Dealing With Cancer Through the Holidays

By: Amy Malczewski, #facingtheissues
This week on our #FacingTheIssues post, we talked with Julie Lanahan, a breast cancer survivor and Program Specialist involved with Scholarship and Patient Navigation at UCF, about the issues that young adults with cancer could face while helping their kids and other family members find a “new normal” around the holiday season. It’s difficult during the holiday’s to continue on with the same family traditions with more limited financial resources, school events, and balancing your own personal health and relationships, but not impossible!


“You should just do what you feel like you can do. If you wake up in the morning and feel good, go.”
When it comes to family traditions, families may not be able to keep up with all of their typical yearly holiday traditions simply because they have less time, money and energy.
Depending on visiting regulations at your hospital, Julie suggests that you try to have a special celebration at the hospital, if your support team allows.
Ask Santa nicely to come to the hospital for your kids, rather than home, if you’re inpatient, or will be undergoing any treatments that day.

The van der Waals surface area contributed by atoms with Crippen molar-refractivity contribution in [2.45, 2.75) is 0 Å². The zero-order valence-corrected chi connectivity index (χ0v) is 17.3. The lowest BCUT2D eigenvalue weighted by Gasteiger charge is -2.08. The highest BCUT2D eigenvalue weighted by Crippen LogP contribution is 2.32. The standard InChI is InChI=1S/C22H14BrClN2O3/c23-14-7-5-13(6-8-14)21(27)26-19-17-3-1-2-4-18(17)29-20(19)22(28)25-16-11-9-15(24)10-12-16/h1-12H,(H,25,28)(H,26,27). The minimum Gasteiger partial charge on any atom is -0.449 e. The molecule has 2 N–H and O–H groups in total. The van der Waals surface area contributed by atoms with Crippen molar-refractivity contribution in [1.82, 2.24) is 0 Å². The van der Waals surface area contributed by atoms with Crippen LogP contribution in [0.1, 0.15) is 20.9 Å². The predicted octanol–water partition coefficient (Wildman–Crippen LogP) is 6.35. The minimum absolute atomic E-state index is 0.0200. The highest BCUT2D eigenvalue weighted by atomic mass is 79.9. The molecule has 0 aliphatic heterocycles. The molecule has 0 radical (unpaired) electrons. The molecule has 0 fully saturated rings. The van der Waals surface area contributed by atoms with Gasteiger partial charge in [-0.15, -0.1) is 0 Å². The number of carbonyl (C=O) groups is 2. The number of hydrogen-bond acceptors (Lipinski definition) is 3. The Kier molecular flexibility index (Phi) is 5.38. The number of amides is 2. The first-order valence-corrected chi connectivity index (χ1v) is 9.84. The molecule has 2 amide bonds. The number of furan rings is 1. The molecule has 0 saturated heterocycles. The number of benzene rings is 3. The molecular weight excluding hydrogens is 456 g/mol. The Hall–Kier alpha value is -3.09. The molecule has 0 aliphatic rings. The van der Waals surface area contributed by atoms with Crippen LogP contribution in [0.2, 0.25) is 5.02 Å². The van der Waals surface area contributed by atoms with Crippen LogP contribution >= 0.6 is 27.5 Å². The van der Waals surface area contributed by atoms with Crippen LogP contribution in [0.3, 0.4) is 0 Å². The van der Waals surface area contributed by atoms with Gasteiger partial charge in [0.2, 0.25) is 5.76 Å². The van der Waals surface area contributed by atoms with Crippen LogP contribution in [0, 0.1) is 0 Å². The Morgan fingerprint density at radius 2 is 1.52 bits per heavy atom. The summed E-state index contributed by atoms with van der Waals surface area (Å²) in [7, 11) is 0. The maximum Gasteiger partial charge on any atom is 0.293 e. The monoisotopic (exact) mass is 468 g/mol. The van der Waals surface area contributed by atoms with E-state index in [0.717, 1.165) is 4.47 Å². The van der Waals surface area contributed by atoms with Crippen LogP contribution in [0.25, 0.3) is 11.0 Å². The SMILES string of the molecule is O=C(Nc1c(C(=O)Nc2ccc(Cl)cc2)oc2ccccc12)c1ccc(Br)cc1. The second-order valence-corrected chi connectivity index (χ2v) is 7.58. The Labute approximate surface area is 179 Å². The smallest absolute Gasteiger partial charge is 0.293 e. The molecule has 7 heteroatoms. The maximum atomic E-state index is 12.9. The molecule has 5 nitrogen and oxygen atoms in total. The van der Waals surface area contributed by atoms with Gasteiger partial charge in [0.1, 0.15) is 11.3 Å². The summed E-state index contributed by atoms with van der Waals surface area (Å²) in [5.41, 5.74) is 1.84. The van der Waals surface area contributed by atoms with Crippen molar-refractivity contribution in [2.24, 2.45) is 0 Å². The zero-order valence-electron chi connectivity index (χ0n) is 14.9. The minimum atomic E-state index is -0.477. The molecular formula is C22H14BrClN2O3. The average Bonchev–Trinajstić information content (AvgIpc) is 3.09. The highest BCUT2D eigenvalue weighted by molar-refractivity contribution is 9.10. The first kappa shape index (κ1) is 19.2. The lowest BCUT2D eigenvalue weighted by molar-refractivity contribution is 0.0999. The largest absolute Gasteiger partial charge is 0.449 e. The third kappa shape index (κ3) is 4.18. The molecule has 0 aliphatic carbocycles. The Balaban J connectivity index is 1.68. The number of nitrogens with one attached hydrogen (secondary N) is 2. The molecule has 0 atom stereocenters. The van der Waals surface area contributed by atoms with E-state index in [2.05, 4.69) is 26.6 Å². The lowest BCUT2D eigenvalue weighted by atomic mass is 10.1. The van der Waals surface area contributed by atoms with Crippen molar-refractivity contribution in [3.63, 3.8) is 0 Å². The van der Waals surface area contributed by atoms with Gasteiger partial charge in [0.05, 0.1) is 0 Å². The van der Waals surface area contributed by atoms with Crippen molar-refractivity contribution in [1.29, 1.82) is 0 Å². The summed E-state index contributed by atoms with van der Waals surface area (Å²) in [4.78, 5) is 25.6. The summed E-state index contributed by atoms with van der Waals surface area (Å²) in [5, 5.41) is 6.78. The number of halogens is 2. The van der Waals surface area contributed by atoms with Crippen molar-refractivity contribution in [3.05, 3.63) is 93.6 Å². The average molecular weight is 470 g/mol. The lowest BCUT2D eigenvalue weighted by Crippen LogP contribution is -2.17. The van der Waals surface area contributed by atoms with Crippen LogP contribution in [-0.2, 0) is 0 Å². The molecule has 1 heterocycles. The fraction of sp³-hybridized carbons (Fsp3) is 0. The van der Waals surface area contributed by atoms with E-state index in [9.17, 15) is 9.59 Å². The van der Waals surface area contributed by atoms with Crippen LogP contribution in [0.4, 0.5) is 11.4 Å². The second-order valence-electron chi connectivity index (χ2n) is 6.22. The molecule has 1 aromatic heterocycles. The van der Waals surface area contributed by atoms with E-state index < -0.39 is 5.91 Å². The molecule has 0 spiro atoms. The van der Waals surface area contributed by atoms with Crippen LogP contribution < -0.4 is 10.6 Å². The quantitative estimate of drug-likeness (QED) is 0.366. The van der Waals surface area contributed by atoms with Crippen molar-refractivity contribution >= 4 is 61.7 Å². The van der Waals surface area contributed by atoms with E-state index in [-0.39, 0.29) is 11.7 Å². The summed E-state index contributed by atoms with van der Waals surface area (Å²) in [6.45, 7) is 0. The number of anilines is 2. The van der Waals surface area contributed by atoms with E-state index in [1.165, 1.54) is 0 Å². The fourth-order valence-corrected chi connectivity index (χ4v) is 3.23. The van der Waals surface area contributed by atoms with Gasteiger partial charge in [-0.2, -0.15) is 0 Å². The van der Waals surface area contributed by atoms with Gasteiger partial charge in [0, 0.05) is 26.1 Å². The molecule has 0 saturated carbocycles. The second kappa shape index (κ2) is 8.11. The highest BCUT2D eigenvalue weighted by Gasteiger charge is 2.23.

If you’re coping with a cancer diagnosis, you may not be able to attend your child’s holiday school functions as usual.
While grandparents or other family members can always fill in, parents not being there could still have an effect on children.
Julie suggests having someone attend and tape the function. You can then have your own private viewing party at home and make it really special for your close family, kids, and even friends, if you’re up for it. She also suggests going to a rehearsal of the play, or a practice for the game, if you feel better on one of those days.
That way, you won’t be around as many people, and it’s in a less formal setting, while still showing your kids that you’re there to support them.
She explains that you should just do what you feel like you can do. If you wake up in the morning and feel good, go.
Explain that you may have to leave early depending on how you start to feel as the day progresses. Be as honest as possible, at whatever age level; allow them to relate to you.